Welcome back to a special off-week edition of the Mirror Gallery on Hipsters of the Coast. Today I’ve joined with the Commander Academy Headmaster Travis Norman to look at our favorite tokens in all of Magic. Travis reached out in hopes of doing the same thing with token art that Ryan Sainio and I have been doing with Basic Lands, as Tokens are another often overlooked and misunderstood niche of Magic and Magic artwork. Yesterday he gave us his Top Ten, and I’ve now chosen ten of my own favorites to talk about. The decisions were agonizing.

To choose ten tokens from the near 650 unique artworks was quite a tall task, and that number doubles to close to 1200 when you take into account unique token printings and how the frame interacts with the artwork. Some of the following are some of the most popular tokens in Magic, as well as some you might not have seen before. I’m going to be brief with each one, and in short they are examples of exceptional artwork, notable narrative, or iconic inventiveness. Each has its own story to tell. Let’s begin.

Knight by Tyler Walpole

Knight Token by Tyler Walpole. Digital.

I want to start with a token that really made me start noticing tokens as a whole. This was Tyler Walpole’s very first published Magic card, and is a beautiful representation of the Benalian stained-glass motif presented in Dominaria. This work not only utilizes those themes of stained glass, but has become a piece itself, occupying a very distinct place in the Magic timeline. It’s a gorgeous artwork, and is one you must know.

Eldrazi by Vincent Proce

Eldrazi Token by Vincent Proce. Digital.

Let’s do a full 180. Just look at those toenails. And that fungus. Yikes.

Master of the macabre Vincent Proce is known for his super spooky artwork, and it’s just so perfect having him illustrate an Eldrazi in such an in your face and overall unsettling way. The creature is literally bursting from the frame, and the full art reveals things we didn’t even know we didn’t want to see. It’s disgusting, and I love it.

Cleric/Demon by Seb McKinnon

While we’re still looking at spooky stuff I’m going to sneak in an extra artwork with this complimentary duo by Seb McKinnon. These were both created for the Saga card Rite of Belzenlok, and McKinnon even combined the three into a single artwork for his wildly successful Kickstarter from a few years ago. While much of his work leans to abstraction, the straightforward depiction and hauntingly beautiful palette of this pair makes them a standout. And what an incredible piece of art when they’re all combined.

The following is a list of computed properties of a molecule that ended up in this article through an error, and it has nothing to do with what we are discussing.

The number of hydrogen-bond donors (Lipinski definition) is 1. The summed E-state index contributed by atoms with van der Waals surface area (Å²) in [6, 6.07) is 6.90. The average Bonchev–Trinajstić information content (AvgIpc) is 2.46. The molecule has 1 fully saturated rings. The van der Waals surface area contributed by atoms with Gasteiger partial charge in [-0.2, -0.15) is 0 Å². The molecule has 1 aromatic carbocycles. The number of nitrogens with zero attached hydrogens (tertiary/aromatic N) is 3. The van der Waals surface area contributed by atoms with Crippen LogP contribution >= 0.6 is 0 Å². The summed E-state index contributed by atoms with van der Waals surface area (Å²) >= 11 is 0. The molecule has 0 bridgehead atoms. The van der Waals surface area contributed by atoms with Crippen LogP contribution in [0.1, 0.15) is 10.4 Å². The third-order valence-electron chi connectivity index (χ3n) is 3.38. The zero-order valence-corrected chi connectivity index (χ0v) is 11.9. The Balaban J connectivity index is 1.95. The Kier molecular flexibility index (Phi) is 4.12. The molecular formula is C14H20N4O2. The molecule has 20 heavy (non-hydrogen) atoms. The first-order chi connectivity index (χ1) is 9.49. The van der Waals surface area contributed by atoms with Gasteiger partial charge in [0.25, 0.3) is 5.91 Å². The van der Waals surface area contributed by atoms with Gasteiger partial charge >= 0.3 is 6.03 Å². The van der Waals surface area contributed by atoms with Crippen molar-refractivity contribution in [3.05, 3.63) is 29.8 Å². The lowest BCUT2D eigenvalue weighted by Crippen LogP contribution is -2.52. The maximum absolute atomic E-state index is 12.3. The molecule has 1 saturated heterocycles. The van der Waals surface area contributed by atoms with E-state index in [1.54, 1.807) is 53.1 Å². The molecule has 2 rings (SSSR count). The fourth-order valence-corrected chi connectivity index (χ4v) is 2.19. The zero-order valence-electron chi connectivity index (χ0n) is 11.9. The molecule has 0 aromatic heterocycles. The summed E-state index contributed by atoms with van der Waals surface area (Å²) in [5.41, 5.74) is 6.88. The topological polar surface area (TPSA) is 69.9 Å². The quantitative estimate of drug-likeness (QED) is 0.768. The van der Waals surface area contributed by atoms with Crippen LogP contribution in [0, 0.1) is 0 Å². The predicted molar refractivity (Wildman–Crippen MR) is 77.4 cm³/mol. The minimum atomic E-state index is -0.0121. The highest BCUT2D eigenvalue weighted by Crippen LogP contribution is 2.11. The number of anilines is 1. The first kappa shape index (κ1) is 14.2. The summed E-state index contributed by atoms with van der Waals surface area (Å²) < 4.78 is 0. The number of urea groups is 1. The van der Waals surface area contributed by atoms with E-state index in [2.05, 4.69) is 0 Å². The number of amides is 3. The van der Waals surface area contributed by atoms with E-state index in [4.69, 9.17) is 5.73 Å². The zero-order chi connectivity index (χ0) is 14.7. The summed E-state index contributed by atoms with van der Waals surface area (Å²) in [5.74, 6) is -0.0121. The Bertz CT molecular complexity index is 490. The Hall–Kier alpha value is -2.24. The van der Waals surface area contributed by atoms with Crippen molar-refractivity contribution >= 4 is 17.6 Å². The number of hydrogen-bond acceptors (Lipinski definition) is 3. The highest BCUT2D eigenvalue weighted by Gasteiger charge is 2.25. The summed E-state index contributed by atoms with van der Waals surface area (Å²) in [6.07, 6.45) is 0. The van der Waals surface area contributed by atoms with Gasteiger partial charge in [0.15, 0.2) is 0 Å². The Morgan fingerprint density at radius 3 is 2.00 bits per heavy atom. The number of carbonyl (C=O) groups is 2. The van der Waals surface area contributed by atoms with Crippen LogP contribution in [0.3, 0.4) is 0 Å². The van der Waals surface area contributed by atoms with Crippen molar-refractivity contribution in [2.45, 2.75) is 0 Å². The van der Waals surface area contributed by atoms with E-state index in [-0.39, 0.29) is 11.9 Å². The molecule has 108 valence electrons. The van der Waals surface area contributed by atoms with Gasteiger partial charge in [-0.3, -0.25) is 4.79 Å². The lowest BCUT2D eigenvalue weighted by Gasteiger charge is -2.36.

Cleric Token, Rite of Belzenlok, Demon Token Collage by Seb McKinnon. Digital.

Food by Steven Belledin

Food Token by Steven Belledin. Traditional.

Throne of Eldraine might be my favorite set in Magic history, and it’s largely because of the weaving of classic fantasy tropes with that extra touch of Magic. This is one of four food tokens from the set, and they’re each a different take on what “food” might look like as a game piece. Giving this pie a face is just bloody brilliant by Belledin, and it really paints the picture of an unwritten story we’re just dying to know. It’s a classical artwork steeped in fantasy, and one of my favorite artworks of the entire set.

Angel by Anthony Palumbo

Angel Token by Anthony Palumbo. Traditional.

A classic take on a battle angel, this follower of the Archangel Avacyn is representative of the angels found in the first Innistrad block. We get but a crop on the token card, but I’m presenting the full art here so you can see her in all her radiant glory.

I had the privilege to hang the original painting to this token in the Magic Art Show I curated in 2019. It’s quite large and absolutely stunning in person, and was a rare opportunity to see a fully rendered traditional Magic artwork from the artist.

Human by Michael C. Hayes

Human by Michael C. Hayes. Digital.